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Frank Kirby, 82, had never been a hospital patient before November 2018.
That fall, the Oak Brook resident had a heart attack and was treated in the Emergency Department at Elmhurst Hospital.
“I’d never spent a day in the hospital in my life. Never took a pill,” Kirby said.
Life changed dramatically for Kirby that November day.
As he was being treated for his heart attack, doctors noticed significant plaque blockage in Kirby’s carotid artery.
It’s a common problem, says Michael J. DaValle, M.D., a cardiovascular surgeon with Cardiac Surgery Associates, on staff at Elmhurst Hospital and Edward Hospital, chief of cardiac surgery at Elmhurst Hospital. It’s also a common cause of stroke.
“When patients have blockage and symptoms, they need to do something about it. If they have severe blockage and haven’t had a symptom, they need something done because a lot of times the first symptom will be a stroke,” says Dr. DaValle.
A carotid endarterectomy is the “gold standard” for removing plaque from the carotid artery, though it carries a higher risk for heart complications and nerve damage.
Trans-femoral carotid stenting is another way to open the artery, though it carries an increased risk of stroke. As the plaque is disturbed by the stent, bits of it can break off and follow the flow of blood to the brain.
A third option, transcarotid artery revascularization (TCAR), is a minimally-invasive procedure that allows for stenting of the carotid artery while a device reverses the blood flow and filters it back into the patient’s body through the femoral vein in the thigh, avoiding the risk of plaque traveling to the brain.
Once the stent is in place, the TCAR device is removed and blood flow returns to normal. With TCAR there is minimal risk of stroke, nerve damage or cardiac complications.
Patients who fall in a high surgical risk category are the best fit for TCAR, and Kirby was in that category because of his previous heart attack, DaValle says. Dr. DaValle performed Kirby’s TCAR procedure with cardiologist Pratik Parikh, M.D.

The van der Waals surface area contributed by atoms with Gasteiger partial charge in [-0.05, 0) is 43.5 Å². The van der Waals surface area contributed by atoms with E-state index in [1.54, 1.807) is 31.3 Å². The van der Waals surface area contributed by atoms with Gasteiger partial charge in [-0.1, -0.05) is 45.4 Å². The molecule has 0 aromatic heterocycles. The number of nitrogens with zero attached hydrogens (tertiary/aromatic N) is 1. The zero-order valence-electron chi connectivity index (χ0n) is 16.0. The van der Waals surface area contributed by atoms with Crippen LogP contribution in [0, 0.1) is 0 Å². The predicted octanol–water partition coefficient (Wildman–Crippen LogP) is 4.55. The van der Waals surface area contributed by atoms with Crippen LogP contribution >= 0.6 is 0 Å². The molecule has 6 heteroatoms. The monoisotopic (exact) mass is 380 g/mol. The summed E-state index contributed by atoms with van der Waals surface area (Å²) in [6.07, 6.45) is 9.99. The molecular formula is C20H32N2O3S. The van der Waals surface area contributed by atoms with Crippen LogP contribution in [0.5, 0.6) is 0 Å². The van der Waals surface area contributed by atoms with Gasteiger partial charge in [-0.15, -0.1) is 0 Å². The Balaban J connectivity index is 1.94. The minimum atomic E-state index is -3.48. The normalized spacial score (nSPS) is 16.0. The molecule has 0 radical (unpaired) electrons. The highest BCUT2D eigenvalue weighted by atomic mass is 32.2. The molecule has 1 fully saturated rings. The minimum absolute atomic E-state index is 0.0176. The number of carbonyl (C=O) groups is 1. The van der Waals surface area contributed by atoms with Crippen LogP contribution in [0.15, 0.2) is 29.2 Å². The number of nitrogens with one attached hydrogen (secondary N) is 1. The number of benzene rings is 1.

After the TCAR procedure, patients are usually able to go home the next day and get back to their normal activities in about one week. A few months later, doctors check the artery and, if all is well, they check it again in a year.
“We were the third center in Illinois to do this, and the outcomes from the studies are showing excellent early and long term results,” DaValle says.
Meanwhile, Kirby has gotten back to his pre-hospital routine.
“I feel great,” he says. “I’ve got a farm, I work hard at the farm. I can do everything.
“I haven’t had any pain at all. I was happy with the whole procedure, I’ve had no problems with it.”
Your heart is in expert hands when you choose Edward-Elmhurst Heart Hospital for your cardiovascular care. Because for us, this is personal.
Learn more about the comprehensive heart care services at Edward-Elmhurst Heart Hospital.
Learn more from Healthy Driven Chicago:
Helping men prevent heart disease
New technology improves heart disease screenings and treatment
Five cardiac risk factors you need to know
Five way to prevent a heart attack
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